405 Phil. 283

FIRST DIVISION

[ G.R. No. 126933, February 23, 2001 ]

PEOPLE OF THE PHILIPPINES, PLAINTIFF-APPELLEE, VS. ILUMINADA DELMO VALLE Y SOLETA, ACCUSED-APPELLANT.

D E C I S I O N

PARDO, J.:

The case is an appeal from the decision[1] of the Regional Trial Court, Makati City, Branch 65 convicting accused Iluminada Delmo Valle y Soleta of Illegal Recruitment in Large Scale and sentencing her to life imprisonment, to pay a fine of P100,000.00 and to indemnify complainants, except Bemardo Gatus, the sum of P6,000.00 each.

By two (2) separate informations filed on April 23, 1996, with the Regional Trial Court, Makati City a State Prosecutor of the Department of Justice charged accused with illegal recruitment committed in large scale, as follows:

Criminal Case No. 96-924

"The undersigned State Prosecutor of the Department of Justice hereby accuses ILUMINADA DELMO VALLE @ ADA of the crime of Illegal Recruitment committed in Large Scale, defined and penalized under Article 38(a) in relation to Articles 13(b), 34 and 39 of Presidential Decree No.442 otherwise known as the New Labor Code of the Philippines, as amended by Presidential Decree Nos. 1690, 1920 and 2018, committed as follows:
"That between the period from August 1995 to March 1996 and sometime and prior or subsequent thereto, in Makati City, Metro Manila, Philippines, and within the jurisdiction of this Honorable Court, above-named accused, representing herself to have the capacity to contract, enlist and transport workers for employment abroad, did then and there willfully, unlawfully and feloniously for a fee, recruit and promise employment/job placement to DINA B. PADIERNOS, DARIO V. TAYAG, MA. ELENA O. LABITAG, MARICEL MIRANDA, TETCHIE B. ALCANTARA, GLENN J. DONOR, NOEL S. SULA, JIM BAUTISTA, PRECI G. JUMUAD, AGANA S. CARLOS, FLORIAN R. BUTIU, RUSTICO RAZON, EDGAR C. LOPEZ, CATHERINE R. ROQUE, ANTONIO V. FAUSTINO, DARYL S. MANALANG, VERONICA ELA YDA RAMlREZ, JONATHAN S. RIVERA, RONALD LACANILAO, MA. ROWENA SIOSON, DIVINA C. BERNARTE, NARIA A. VERACRUZ, MYRA SHEILA MANUEL, EMERETO DIONISIO, NELSON MORALES, LEIZEL R. DABU, ERIC HILARIO, ALLEN C. DE LEON, FELICIANO MANANSALA, JR., ELOSIA REGALA, JUSTINA P. SANTOS, MICHAEL O. ALOM, ROMMEL GA TIP, AGUSTINA SANTIAGO, MARISSA CANLAS, MEINARDO PINLAC, AMIEL SONGCO, JONATHAN M. GANCUANCO, CECILIA LIM LAGMAN, RHODORA M. CASTRO, MARILOU R. LLANTADA, RAMUND S. DAVID, ROWENA O. SIMON, RITA V. MERCADO, RUSSEL GARCIA, RODRIGO SAMSON, JR., RANDY M. MARCELO, ARSENIO SUMANQUI, JR., JOAN E. MARQUEZ, EVELYN G. BALUYUT, ELMARIE A. SORIANO, ENER T. PAMINTUAN, CLARIBEL CASTILLO, EDMUND S. DAVID, MA. VICTORIA TOLENTINO, DONALD B. DIONISIO, ROLANDO DE JESUS, ANNIE M. MALLARI, ANGELINA SANGALANG, CRISTINA DEL ROSARIO, RICHARD F. CRUZ, ROMMEL J. ROMMEL, ALFREDO DELA CRUZ, JR., ORLANDO VILLANUEVA, MARITES G. FEDERIS, REDEN E. RAZON, JULIETA Q. PASION, MELISSA P. TONGCOL, JUNE M. PINEDA, MARY JANE OLALIA, LIZALYN MASAMBAL, MARISSA MATIAS, LOUDESNIS LEABRES, DUREZA DAYRIT and ANNIE MELENDRES as contract workers in London, England for and in consideration of the sum ranging from P4,000.00 to P6,000.00 each as placement and processing fees, and for which the complainants delivered and paid to herein accused the said amount, without first obtaining the required license and/or authority from the Philippine Overseas Employment Administration.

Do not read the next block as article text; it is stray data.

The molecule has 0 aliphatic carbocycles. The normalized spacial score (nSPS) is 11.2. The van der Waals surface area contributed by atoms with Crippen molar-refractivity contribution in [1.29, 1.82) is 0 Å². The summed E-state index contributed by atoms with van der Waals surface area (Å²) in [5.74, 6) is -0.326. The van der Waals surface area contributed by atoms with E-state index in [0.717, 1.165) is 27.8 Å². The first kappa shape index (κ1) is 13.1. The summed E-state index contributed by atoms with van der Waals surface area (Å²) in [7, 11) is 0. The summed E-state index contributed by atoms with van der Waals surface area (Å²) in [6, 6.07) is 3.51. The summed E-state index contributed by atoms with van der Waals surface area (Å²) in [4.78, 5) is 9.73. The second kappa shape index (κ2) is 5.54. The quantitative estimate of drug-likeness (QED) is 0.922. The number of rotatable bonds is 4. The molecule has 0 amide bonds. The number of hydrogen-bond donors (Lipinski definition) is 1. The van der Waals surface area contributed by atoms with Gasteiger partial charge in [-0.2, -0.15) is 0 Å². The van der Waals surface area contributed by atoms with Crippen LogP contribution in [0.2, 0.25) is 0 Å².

"CONTRARY TO LAW."

Manila for Makati City , Metro Manila, April 11,1996.

ZENAIDA M. LIM
State Prosecutor[2]
Criminal Case No.96-925

"The undersigned State Prosecutor of the Department of Justice hereby accuses ILUMINADA DELMO VALLE y SOLETA, a.k.a " ADA " of the crime of illegal recruitment committed in large scale resulting in economic sabotage as defined under Article 13(b) of the Labor Code of the Philippines, as amended, in relation to Articles 38(a) and (b), and 34, penalized under Article 39(b) thereof, committed as follows: